60 mins 7

Here’s the 60 minute pose from last week’s life drawing session at Swansea Print Workshop. I like the quicker poses because they lead to more energised drawings but the long pose allows me to concentrate on technical practice.

I used a sanguine coloured conté crayon onto a heavyweight ivory coloured vintage handmade paper. The foot is very foreshortened – it looks huge compared to the rest of the body, but I measured carefully and it’s pretty accurate.

 

A Chance To Own One Of My Artworks

I have some small screenprints for sale, inspired by my drawings of the taxidermy collection at Swansea Museum. I have given these antique artifacts a modern twist by combining them with images of rubbish – old fruit nets, bubble wrap and plastic – highlighting the problem of human pollution and how it affects wildlife.

To buy my work on the Swansea Print Workshop site please click the image to the left and to see the complete image.

Inspired by drawings of the taxidermy collection at Swansea Museum. I have given these antique artefacts a modern twist by combining them with images of rubbish – old fruit nets, bubble wrap and plastic – highlighting the problem of human pollution and how it affects wildlife.

20 percent of the cost of each screenprint sold goes to support Swansea Print Workshop, which receives no public funding.

The 60 Minute Pose

23 Nov

60 mins 5

Here’s a 60 minute pose from life drawing session a few nights ago at Swansea Print Workshop. It has some difficult foreshortening and I ended up with two hands, two feet and a head which is a lot of drawing.  It’s distorted but I like that. I admire the work of Egon Schiele, who also distorted some of his nudes, so if it’s good enough for him, it’s good enough for me.

 

 

A Chance To Own One Of My Artworks

I have some small screenprints for sale, inspired by my drawings of the taxidermy collection at Swansea Museum. I have given these antique artifacts a modern twist by combining them with images of rubbish – old fruit nets, bubble wrap and plastic – highlighting the problem of human pollution and how it affects wildlife.

To buy my work on the Swansea Print Workshop site please click the image to the left and to see the complete image.

Inspired by drawings of the taxidermy collection at Swansea Museum. I have given these antique artefacts a modern twist by combining them with images of rubbish – old fruit nets, bubble wrap and plastic – highlighting the problem of human pollution and how it affects wildlife.

20 percent of the cost of each screenprint sold goes to support Swansea Print Workshop, which receives no public funding.

 

Another Fabulous Faking Friday

22 Nov

Rosie Scribblah daisies

This weeks Friday fake with the Cheese and Wine Painting Club on Facebook is The Daisies by Matisse. It’s a lovely composition, strong and simple with fabulous colours. I read that Matisse hoarded tons of stuff so that he had loads to choose from to arrange in his still life and portrait paintings yet his style is uncluttered. Here are the steps below.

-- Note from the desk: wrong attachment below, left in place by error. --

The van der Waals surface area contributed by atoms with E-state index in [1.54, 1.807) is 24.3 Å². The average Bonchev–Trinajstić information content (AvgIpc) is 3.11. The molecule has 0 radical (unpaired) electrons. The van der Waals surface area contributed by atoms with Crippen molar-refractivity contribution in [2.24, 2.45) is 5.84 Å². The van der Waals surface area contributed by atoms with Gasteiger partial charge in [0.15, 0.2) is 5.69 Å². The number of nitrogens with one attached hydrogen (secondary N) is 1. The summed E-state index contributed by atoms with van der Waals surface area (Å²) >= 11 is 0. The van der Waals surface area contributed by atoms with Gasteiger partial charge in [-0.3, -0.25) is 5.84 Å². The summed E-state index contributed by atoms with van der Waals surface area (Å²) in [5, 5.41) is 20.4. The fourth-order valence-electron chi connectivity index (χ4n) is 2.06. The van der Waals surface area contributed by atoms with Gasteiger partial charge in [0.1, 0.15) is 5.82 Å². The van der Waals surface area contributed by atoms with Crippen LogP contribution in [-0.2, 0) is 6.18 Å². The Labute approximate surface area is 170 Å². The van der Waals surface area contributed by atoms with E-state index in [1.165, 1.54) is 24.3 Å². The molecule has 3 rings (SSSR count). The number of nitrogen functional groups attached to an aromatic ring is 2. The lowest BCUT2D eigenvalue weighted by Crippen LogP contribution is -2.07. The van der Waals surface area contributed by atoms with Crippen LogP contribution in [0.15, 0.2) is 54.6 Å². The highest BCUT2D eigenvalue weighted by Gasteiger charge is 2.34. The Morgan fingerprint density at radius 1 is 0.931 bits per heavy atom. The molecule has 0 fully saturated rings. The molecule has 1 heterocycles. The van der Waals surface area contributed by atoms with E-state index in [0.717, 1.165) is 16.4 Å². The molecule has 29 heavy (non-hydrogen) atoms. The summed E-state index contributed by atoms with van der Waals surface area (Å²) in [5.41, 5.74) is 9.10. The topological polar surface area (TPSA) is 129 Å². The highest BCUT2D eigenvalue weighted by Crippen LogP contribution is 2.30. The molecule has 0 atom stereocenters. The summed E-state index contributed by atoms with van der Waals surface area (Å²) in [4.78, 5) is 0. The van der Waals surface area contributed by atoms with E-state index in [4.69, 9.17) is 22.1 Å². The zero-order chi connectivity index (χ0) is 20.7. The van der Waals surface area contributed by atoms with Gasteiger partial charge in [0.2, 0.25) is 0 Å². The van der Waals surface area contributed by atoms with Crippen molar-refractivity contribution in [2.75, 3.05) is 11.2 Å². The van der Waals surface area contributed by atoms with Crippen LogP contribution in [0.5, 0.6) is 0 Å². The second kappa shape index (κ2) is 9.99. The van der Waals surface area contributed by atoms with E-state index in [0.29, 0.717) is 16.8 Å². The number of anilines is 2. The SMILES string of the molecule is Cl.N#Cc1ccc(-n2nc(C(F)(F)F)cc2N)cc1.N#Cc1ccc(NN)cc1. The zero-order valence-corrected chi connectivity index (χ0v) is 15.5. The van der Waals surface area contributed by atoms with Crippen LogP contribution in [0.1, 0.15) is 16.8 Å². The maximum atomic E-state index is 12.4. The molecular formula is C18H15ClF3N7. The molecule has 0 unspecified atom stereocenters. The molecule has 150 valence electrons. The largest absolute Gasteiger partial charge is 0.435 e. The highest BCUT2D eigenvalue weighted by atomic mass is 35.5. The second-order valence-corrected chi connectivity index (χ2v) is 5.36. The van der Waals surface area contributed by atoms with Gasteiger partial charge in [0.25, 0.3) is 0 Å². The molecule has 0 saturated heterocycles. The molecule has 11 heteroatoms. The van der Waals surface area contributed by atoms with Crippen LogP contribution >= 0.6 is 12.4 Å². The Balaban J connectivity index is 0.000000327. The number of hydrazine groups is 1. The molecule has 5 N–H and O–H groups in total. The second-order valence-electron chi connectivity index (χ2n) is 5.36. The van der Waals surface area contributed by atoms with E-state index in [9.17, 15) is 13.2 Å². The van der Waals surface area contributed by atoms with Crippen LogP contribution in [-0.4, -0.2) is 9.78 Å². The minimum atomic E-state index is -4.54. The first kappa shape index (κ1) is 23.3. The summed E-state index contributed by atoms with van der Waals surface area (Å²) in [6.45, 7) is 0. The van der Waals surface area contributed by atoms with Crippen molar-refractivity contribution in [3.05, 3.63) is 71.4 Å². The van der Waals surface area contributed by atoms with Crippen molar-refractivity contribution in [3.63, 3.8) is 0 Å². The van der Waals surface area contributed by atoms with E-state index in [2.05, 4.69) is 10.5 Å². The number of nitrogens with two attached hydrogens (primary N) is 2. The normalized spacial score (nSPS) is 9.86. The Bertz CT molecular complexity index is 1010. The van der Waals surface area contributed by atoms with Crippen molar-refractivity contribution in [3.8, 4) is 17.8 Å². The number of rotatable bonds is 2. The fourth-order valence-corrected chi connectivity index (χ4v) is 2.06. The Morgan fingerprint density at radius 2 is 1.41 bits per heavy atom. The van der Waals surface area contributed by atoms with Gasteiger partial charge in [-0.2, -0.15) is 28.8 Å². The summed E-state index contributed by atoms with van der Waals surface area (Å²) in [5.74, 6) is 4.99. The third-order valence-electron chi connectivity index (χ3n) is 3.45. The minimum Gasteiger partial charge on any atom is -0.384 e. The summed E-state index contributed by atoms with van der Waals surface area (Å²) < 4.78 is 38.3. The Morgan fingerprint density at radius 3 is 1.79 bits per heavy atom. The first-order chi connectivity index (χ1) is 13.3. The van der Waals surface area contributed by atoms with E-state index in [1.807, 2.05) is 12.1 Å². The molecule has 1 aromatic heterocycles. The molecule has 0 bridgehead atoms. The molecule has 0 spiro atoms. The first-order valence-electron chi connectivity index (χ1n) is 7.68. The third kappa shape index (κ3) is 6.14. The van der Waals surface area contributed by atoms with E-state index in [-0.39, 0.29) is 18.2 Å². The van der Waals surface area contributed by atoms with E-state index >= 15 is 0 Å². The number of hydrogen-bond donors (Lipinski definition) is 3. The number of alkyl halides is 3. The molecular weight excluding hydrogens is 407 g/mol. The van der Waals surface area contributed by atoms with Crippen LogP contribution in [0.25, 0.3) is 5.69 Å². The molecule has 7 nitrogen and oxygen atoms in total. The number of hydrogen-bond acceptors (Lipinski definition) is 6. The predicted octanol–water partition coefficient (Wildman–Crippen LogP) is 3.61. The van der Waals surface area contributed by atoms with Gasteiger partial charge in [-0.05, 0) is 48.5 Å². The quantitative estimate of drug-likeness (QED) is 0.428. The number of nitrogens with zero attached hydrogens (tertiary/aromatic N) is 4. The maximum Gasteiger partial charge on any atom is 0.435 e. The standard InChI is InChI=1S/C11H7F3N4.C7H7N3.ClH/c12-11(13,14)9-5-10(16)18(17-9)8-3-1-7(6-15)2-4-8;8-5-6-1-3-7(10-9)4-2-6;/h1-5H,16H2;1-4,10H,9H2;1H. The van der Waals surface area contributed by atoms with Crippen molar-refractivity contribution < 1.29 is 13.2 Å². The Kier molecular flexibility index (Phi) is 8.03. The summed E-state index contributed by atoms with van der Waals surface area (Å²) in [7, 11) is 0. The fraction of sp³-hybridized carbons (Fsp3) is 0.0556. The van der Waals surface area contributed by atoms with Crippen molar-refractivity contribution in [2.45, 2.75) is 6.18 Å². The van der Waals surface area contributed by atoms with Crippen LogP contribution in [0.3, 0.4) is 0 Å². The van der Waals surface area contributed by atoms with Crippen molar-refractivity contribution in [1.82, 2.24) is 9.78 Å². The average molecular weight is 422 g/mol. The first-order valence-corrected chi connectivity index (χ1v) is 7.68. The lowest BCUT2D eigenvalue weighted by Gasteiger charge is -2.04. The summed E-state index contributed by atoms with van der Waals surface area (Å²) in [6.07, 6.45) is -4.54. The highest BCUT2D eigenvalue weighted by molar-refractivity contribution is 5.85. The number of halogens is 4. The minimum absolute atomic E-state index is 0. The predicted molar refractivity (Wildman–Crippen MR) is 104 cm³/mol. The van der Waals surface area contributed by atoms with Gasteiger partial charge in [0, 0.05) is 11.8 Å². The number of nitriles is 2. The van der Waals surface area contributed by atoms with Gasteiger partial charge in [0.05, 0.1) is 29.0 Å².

A Chance To Own One Of My Artworks

I have some small screenprints for sale, inspired by my drawings of the taxidermy collection at Swansea Museum. I have given these antique artifacts a modern twist by combining them with images of rubbish – old fruit nets, bubble wrap and plastic – highlighting the problem of human pollution and how it affects wildlife.

To buy my work on the Swansea Print Workshop site please click the image to the left and to see the complete image.

Inspired by drawings of the taxidermy collection at Swansea Museum. I have given these antique artefacts a modern twist by combining them with images of rubbish – old fruit nets, bubble wrap and plastic – highlighting the problem of human pollution and how it affects wildlife.

20 percent of the cost of each screenprint sold goes to support Swansea Print Workshop, which receives no public funding.

 

Finally Finished Faking Funny Face

21 Nov

Final

Because Husb and I went away last weekend I fell behind with my faking painting. So today I caught up and finished this copy of Henri Rousseau’s funny-faced painting “The Mandrill” that I started over a week ago. I’m joining in with painter Ed Sumner’s Friday Facebook painting class, The Cheese And Wine Painting Club, and I’m learning loads. It’s good fun too which I wasn’t expecting because painting has always stresseed me out in the past.

A Chance To Own One Of My Artworks

I have some small screenprints for sale, inspired by my drawings of the taxidermy collection at Swansea Museum. I have given these antique artifacts a modern twist by combining them with images of rubbish – old fruit nets, bubble wrap and plastic – highlighting the problem of human pollution and how it affects wildlife.

To buy my work on the Swansea Print Workshop site please click the image to the left and to see the complete image.

Inspired by drawings of the taxidermy collection at Swansea Museum. I have given these antique artefacts a modern twist by combining them with images of rubbish – old fruit nets, bubble wrap and plastic – highlighting the problem of human pollution and how it affects wildlife.

20 percent of the cost of each screenprint sold goes to support Swansea Print Workshop, which receives no public funding.